Re: Re: Re:

I tried to answer this in more detail below (took me a while to research, so the parent got in first) but the tl;dr is that this is only the copyright in the sound recordings – the copyright in the underlying songs (the lyrics and tune) last until 70 years after the end of the year in which the last author died.

Carlos Sol?s a.k.a. ArkBlitz (in the rest of the I (profile) says:

Re: Re: Re: Re:

Exactly. And for the lyrics and tune to be in the worldwide public domain, we must wait not 70, but 100 years after the death of the last among McCartney, Starr and all other authors. Which means that, unless the average lifespan increases dramatically, we won’t be able to live the day when the aforementioned song enters the true public domain.

PaulT (profile) says:

Re: Re: Re:

The way I understand it is that only the version of the song recorded by The Beatles is now public domain. So, you can use the recording itself however you wish (which I believe includes resale, redistribution and transformational use such as sampling), but you can’t do anything with the song that involves re-recording, quoting lyrics, etc.

Of course, I could be wrong and the copyright remaining on the songwriting makes it unusable even though it’s technically in the public domain, but such is the utter retarded mess that is modern copyright.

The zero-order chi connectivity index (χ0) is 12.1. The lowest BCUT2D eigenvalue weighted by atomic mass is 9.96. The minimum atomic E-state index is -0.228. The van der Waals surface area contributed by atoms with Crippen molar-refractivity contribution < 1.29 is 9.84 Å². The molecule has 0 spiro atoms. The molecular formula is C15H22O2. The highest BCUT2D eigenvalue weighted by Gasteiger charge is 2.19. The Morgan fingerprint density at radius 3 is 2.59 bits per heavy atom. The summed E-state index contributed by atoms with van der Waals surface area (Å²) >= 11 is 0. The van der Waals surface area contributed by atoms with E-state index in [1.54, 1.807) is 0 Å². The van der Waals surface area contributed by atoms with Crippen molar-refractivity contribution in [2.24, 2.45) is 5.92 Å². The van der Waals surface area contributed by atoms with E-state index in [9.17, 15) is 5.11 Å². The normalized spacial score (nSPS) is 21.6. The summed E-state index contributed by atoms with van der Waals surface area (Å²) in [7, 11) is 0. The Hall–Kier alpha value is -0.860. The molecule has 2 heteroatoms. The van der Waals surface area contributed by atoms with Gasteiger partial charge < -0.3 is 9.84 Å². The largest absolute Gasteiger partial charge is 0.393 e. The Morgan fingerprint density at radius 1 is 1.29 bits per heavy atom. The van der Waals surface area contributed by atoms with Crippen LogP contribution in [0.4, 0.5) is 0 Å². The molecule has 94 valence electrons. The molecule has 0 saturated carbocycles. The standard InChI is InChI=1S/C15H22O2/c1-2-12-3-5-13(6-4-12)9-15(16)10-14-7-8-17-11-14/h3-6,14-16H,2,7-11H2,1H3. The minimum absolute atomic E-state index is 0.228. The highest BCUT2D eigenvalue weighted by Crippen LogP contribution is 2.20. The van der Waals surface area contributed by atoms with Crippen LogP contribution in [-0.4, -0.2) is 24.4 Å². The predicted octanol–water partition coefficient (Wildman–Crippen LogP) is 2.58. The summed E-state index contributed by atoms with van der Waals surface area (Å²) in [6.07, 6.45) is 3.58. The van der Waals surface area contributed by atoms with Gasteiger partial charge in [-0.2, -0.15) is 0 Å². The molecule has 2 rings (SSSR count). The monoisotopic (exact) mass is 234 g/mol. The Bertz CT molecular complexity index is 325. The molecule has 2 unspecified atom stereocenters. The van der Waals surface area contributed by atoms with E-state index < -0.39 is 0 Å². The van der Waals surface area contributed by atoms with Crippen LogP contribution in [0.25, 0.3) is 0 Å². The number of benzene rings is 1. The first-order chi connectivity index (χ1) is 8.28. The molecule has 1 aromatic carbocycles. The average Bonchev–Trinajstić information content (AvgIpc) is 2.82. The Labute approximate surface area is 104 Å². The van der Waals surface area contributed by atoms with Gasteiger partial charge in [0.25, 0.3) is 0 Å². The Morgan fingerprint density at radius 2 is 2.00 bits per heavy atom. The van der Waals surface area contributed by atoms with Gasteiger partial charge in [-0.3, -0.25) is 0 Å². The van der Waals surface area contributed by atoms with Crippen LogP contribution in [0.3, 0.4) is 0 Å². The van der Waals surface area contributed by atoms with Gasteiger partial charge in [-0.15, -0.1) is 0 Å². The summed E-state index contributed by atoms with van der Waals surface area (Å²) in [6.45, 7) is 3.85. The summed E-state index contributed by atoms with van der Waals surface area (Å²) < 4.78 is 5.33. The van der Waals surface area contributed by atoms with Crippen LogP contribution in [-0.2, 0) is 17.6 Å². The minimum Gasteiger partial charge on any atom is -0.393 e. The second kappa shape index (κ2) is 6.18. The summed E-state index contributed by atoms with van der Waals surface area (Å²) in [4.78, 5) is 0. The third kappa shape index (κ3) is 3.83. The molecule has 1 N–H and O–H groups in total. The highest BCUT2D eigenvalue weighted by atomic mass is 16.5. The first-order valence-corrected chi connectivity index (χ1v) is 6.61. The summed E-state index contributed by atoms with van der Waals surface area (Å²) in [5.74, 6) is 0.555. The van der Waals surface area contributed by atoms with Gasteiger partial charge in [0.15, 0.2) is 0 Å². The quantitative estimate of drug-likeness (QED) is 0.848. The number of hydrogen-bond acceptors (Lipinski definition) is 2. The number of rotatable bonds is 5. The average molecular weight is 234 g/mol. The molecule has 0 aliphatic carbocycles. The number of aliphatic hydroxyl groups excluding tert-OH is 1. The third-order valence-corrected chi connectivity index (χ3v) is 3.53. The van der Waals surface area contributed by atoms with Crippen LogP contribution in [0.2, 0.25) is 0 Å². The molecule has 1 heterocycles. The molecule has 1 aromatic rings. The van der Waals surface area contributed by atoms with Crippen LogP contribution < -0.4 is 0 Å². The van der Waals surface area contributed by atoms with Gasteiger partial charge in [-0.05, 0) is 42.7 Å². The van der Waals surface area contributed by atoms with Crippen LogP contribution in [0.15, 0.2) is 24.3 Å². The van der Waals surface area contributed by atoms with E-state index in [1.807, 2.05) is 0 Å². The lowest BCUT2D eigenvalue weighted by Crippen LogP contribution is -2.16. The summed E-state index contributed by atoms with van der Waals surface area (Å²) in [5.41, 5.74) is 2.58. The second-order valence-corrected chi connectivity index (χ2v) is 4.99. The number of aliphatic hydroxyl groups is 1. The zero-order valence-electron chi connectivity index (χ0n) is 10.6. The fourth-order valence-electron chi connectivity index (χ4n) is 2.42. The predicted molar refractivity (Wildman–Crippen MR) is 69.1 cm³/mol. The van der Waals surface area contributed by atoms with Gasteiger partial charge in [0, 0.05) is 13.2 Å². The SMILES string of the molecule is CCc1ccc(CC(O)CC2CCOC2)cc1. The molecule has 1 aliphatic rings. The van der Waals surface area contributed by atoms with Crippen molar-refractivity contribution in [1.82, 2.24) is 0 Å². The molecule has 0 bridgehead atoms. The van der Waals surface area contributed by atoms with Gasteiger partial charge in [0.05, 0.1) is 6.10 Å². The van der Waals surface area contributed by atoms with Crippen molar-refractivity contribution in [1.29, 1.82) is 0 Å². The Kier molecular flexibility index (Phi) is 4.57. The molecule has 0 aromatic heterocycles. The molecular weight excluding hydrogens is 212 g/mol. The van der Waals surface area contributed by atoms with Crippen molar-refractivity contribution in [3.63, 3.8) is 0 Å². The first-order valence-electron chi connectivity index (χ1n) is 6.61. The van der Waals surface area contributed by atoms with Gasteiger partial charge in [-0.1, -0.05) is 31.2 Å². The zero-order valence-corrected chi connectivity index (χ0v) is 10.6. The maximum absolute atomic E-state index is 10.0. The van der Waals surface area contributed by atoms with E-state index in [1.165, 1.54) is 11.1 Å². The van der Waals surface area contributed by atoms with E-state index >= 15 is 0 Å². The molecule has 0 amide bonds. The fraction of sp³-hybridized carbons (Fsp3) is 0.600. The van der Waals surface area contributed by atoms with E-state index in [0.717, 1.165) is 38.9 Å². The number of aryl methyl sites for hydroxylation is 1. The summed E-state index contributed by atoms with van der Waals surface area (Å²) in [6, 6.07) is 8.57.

Richard (profile) says:

Re: Re: Re: Re:

No – it’s not that good.

The public actually don’t get any usable new rights here. The song remains in copyright for life plus 70 (which none of us is likely to live to see – Paul McCartney still being alive. However there will be no more royalties for those who merely played on the recording – only the songwriters will continue to get them.

The situation is rather different for recordings of classical music – as most of that is in the public domain (composition wise) and SHOULD be in the clear. However, even here there could still be dirty tricks played by arrangers who might claim copyright on some minor edit they made to the score.

Monpauvrlieu (user link) says:

Re: Re: Re: